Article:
Learn More
Autofluorescent protein tags represent one of the major and, perhaps, most powerful tools in modern cell biology for visualization of various cellular processes in vivo. In addition, advances in confocal microscopy and the development of autofluorescent proteins with different excitation and emission spectra allowed their simultaneous use for detection of(More)
Parkinson's disease (PD) is a neurodegenerative disorder characterized by progressive cell loss confined mostly to dopaminergic neurons of the substantia nigra. Several factors, including oxidative stress, and decreased activity of complex I mitochondrial respiratory chain, are involved in the degenerative process. Yet, the underlying mechanisms leading to(More)
Genetic transformation of plants by Agrobacterium, which in nature causes neoplastic growths, represents the only known case of trans-kingdom DNA transfer. Furthermore, under laboratory conditions, Agrobacterium can also transform a wide range of other eukaryotic species, from fungi to sea urchins to human cells. How can the Agrobacterium virulence(More)
Caspase-3 is an effector of apoptosis in experimental models of Parkinson's disease (PD). However, its potential role in the human pathology remains to be demonstrated. Using caspase-3 immunohistochemistry on the postmortem human brain, we observed a positive correlation between the degree of neuronal loss in dopaminergic (DA) cell groups affected in the(More)
Morphological and biochemical alterations have been described in neurons of the aged human brain. However, the cell death process associated with neuronal senescence remains to be elucidated. Apoptosis and autophagic degeneration, two modes of programmed cell death described in embryogenesis and tissue renewal in adult, have been observed in nigral(More)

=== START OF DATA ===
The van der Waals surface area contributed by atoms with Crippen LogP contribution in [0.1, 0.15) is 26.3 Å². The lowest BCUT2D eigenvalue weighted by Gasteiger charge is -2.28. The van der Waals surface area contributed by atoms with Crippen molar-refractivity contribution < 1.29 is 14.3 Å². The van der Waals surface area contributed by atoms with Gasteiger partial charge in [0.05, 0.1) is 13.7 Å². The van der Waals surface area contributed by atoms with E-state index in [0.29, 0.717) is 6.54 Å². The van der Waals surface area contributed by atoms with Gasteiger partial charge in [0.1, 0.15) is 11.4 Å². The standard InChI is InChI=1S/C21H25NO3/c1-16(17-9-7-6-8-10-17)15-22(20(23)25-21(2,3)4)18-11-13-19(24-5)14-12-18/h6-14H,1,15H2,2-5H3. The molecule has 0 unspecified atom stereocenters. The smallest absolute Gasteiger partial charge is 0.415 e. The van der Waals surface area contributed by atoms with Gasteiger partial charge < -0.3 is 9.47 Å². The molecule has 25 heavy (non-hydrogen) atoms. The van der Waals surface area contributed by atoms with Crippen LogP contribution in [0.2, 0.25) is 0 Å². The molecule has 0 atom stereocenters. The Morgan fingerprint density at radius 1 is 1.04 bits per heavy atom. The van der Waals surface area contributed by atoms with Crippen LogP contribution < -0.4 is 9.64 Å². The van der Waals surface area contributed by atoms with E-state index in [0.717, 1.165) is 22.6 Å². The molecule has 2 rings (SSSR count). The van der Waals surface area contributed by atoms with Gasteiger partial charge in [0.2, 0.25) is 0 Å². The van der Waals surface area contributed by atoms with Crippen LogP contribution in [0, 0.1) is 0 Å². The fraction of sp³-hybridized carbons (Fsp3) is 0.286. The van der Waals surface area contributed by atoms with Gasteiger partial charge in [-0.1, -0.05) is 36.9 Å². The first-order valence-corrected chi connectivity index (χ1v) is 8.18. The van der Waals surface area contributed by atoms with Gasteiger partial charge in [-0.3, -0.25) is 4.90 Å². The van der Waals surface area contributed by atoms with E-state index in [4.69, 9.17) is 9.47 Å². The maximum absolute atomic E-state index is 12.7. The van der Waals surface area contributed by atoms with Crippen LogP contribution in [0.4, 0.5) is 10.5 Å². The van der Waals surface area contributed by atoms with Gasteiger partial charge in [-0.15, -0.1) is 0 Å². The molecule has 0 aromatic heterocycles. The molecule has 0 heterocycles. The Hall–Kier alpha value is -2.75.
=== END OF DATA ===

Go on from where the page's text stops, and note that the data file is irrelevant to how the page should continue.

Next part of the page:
The expression of the protooncogene bcl-2, an inhibitor of apoptosis in various cells, was examined in the adult human brain. Several experimental criteria were used to verify its presence; mRNA was analyzed by northern blot with parallel experiments in mouse tissues, by RNase protection, and by in situ hybridization histochemistry. Bcl-2 protein was(More)
The subnormal choline acetyltransferase (ChoAcTase) activity in the cerebral cortex of patients with Alzheimer disease (AD) is thought to originate from the loss of cholinergic neurons in the nucleus basalis of Meynert (nbM). To examine possible changes in the functional activity of the remaining cholinergic neurons in the nbM of patients with AD, the level(More)
Bimolecular fluorescence complementation (BiFC) represents one of the most advanced and powerful tools for studying and visualizing protein-protein interactions in living cells. In this method, putative interacting protein partners are fused to complementary non-fluorescent fragments of an autofluorescent protein, such as the yellow spectral variant of the(More)
We have previously shown that the phorbol ester, TPA, which activates protein kinase C, causes, in PC12 cells, a transcriptional activation of tyrosine hydroxylase (TH), the key enzyme in catecholamine synthesis. The study has now been extended to examine the processes that underlie this transcriptional stimulation and, in addition, to seek whether similar(More)